One example is Anbox, an Android emulator for Linux-based operating systems: UBPorts decided to include it on their system, to be able to run proprietary apps and get more users to Ubuntu Touch. For the moment it runs only on non-Qualcomm devices, due to the need of kernel patch…
Same thing for Anbox on SailfishOS, according to @mal:
My question is: what is the status of the mainline kernel fork 4.12-rc5 by @z3ntu? Is it working enough to be used for an alternative OS like UbuntuTouch or SailfishOS, or does it requires so much work that it’ll be easier to backport patches to the 3.4 kernel?
That fork (and the portion that can be found in the upstream 4.17 kernel) is far away from usability at this point. There’s many drivers missing or unfinished, including display, GPU, DSP and 4G modem. It’s impressive work, but from a users POV only the first few baby-steps towards a functional upstream kernel.
That being said, anyone comfortable enough to play with device trees and fairly simple drivers can probably get more stuff up-and-running in a matter of days. There is a functional driver for the GPU, and a WIP for the display driver already. If it gets to a point where the only missing features are the modem and DSP (probably requiring proprietary drivers for proper functionality as especially the modem is a patent minefield), rebasing FP(O)OS to it becomes a lot easier.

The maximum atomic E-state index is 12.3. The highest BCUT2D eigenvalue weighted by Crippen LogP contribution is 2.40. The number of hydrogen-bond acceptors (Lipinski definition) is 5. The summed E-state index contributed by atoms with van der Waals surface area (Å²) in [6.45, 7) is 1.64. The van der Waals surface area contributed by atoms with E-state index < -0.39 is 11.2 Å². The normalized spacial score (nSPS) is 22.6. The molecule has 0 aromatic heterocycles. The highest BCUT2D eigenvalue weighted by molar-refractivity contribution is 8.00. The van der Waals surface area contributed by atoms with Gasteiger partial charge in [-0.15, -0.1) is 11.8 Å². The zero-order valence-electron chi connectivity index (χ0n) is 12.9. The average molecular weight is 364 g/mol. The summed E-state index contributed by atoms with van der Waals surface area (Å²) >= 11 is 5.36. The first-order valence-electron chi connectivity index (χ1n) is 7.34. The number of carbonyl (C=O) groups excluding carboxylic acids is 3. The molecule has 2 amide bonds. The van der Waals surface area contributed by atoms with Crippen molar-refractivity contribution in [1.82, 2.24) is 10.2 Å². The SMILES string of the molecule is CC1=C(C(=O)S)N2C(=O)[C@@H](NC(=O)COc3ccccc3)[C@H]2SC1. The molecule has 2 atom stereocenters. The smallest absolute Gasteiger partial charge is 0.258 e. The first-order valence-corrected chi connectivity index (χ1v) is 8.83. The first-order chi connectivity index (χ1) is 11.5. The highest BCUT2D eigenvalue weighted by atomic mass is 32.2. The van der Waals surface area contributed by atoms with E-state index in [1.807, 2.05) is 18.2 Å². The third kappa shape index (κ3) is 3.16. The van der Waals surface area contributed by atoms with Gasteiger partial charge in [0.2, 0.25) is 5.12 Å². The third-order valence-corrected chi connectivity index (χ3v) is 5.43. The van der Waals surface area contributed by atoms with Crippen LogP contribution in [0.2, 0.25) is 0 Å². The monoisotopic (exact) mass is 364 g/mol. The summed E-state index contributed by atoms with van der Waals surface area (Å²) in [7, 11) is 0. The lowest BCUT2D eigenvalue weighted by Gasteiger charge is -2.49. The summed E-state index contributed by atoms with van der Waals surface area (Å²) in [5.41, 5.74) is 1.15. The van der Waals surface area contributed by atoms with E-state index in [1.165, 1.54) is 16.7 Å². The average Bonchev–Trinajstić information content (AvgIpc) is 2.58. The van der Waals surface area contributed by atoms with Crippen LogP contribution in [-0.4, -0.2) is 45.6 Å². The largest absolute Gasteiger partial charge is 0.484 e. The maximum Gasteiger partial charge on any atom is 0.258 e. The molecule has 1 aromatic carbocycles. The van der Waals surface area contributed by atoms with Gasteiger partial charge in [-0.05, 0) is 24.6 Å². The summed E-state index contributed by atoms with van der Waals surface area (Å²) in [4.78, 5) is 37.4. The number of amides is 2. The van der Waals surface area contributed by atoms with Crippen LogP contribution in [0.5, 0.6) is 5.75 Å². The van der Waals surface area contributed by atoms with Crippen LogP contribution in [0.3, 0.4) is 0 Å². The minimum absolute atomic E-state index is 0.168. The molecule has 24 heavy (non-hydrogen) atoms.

Display could work better with the “simplefb” driver other msm8974 devices are using. About GPU & modem: I should be able to add support for that after #efct18 as it works already on other msm8974 devices.
That’s… more impressive than I thought! Do you know how well the DVFS functionality compares to the Android kernels? I’m sure all clocks (CPU, L2, GPU etc…) are supported, but how do the policies compare in terms of battery life/power consumption?
With help of another developer I made some progress with Anbox on FP2 Sailfish OS using only one additional patch instead of the previously estimated 30-40 patches. I managed to get the Anbox Android running in the container but couldn’t get graphics working yet. I’ll have to look into that again when I have time.